Spontaneous isolated infrarenal abdominal aortic dissection is very rare (around 2.5% of dissection presentations) and clinicians are unfamiliar with its presentation, as its symptoms are often non-specific. Furthermore, presentation is often clandestine and can mimic other conditions, resulting in an inevitable and understandable delay in reaching a diagnosis. Previous case reports describe patients being referred to urology as suspected renal colic and retention before subsequent CT investigation was able to elicit aortic pathology.8,9 In others, the presenting complaint was of lower limb and buttock claudication and cases of spinal cord ischaemia resulting in lower limb paresthesia and paraplegia.10,11 Indeed, the presentation is varied and may be inconsistent with the site of pathology.
The complexity of this case inevitably led to a delay in diagnosis. The patient was initially managed as sepsis of unknown origin under the care of the medical team, while efforts focussed on excluding conditions such as malaria and atypical pneumonia. This approach was appropriate given the patient’s recent travel and past medical history. Furthermore, the symptoms of right-sided abdominal and back pain are not specific to aortic pathology. In addition to gradually worsening liver function tests (thought to represent the effect of systemic sepsis in combination with broad-spectrum antibiotics such as tazocin), it was sensible to consider biliary sepsis as a differential diagnosis until it was excluded on MR cholangiopancreatography examination. The combination of clinical, laboratory and radiological findings led to the diagnosis of a mycotic abdominal aortic dissecting aneurysm secondary to group A haemolytic streptococcus. Unfortunately, as a result of the endovascular procedure, it was not possible to sample the diseased vessel wall for confirmation. However, clinical improvement in the patient’s condition, and the resolution of biochemical markers of sepsis and radiographic features of inflammation at 3 months strongly supports this diagnosis. Consequently, early investigation, a broad differential diagnosis and involvement of other specialties are essential in the management of pyrexia of unknown origin.
Management of mycotic dissection is fraught with technical difficulties and involves a combination of antibiotic therapy and surgical management. Aortic reconstruction can be performed by open surgical methods involving the following: aneurysm excision, debridement, aortic oversewing and extra-anatomic bypass. However, owing to reportedly high mortality rates (up to 36%) and complications such as stump blowout and graft occlusion, often in situ reconstruction is preferred. In situ autologous vein reconstruction using harvested superficial veins, such as the great saphenous vein, is a durable treatment option. In some cases, antibiotic-impregnated or silver-coated synthetic grafts and cryopreserved homografts can provide treatment alternatives.15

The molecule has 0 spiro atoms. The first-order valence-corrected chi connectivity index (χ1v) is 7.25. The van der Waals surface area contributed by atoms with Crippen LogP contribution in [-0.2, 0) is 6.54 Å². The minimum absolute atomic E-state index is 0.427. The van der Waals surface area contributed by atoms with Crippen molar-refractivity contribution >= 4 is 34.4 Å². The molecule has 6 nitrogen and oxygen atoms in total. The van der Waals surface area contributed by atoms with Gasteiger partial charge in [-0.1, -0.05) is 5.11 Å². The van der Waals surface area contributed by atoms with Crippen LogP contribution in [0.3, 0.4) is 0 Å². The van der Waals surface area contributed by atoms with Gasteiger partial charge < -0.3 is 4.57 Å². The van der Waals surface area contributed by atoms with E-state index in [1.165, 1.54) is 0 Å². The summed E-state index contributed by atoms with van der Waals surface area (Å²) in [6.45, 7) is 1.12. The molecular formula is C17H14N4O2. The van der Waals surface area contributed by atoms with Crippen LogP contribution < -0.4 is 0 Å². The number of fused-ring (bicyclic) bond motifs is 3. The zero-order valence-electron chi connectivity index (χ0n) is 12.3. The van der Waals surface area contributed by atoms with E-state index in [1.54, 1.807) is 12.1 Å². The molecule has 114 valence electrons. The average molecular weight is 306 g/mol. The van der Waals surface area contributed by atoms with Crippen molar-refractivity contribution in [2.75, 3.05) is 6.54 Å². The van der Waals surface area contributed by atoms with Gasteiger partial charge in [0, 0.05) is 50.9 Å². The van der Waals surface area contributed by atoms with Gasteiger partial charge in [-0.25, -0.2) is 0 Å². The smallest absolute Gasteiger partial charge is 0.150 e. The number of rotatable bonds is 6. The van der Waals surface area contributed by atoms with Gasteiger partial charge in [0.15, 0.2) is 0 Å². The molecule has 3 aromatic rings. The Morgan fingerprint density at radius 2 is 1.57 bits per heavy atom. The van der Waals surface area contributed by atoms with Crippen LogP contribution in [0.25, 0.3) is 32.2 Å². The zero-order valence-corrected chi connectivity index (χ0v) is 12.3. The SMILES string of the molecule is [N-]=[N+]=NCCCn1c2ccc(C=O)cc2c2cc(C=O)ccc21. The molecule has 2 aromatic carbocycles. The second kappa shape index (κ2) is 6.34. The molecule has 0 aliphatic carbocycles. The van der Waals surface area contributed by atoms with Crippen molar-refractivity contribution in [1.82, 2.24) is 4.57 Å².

When introducing a synthetic graft into the aorta, infective organisms must be eradicated to avoid post-operative complications secondary to infection. Despite this, one study reported 90% survival at 30 days and 82% at 2 years for mycotic aortic aneurysms treated by endovascular means.16 However, late complications due to infection can occur and often prove fatal, with one multicentre study reporting 27% reinfection and 70% mortality rates for those affected.17 It was therefore vital to ensure that the patient was discharged with long-term oral antibiotics to help prevent such complications. In fact, the same study was able to show favourable 5-year survival data of 55% for mycotic aneurysms managed by endovascular means compared with 35% in a similar study that looked at open repair.18 Furthermore, the patient presented in this case has remained well, with no recurrence of infection at 24 months follow-up. This case therefore demonstrates that it is possible to safely manage mycotic abdominal aortic dissecting aneurysms by endovascular means, following targeted pre-operative and post-operative antibiotic therapy.
The case highlights both diagnostic and treatment challenges faced by clinicians when treating cases presenting with abdominal aortic dissection secondary to group A streptococcus aortitis presenting as pyrexia of unknown origin.
- Spontaneous infrarenal abdominal aortic dissection can present in a myriad of different ways, often in a clandestine fashion. Clinicians need to maintain a high index of suspicion when investigating patients with pyrexia of unknown origin.
- We present a rare case of group A haemolytic streptococcus aortitis, leading to formation of dissection.
- We present how after targeted antibiotic therapy, it is possible to treat mycotic dissections by endovascular methods.
Informed consent to publish this case was obtained and is held on record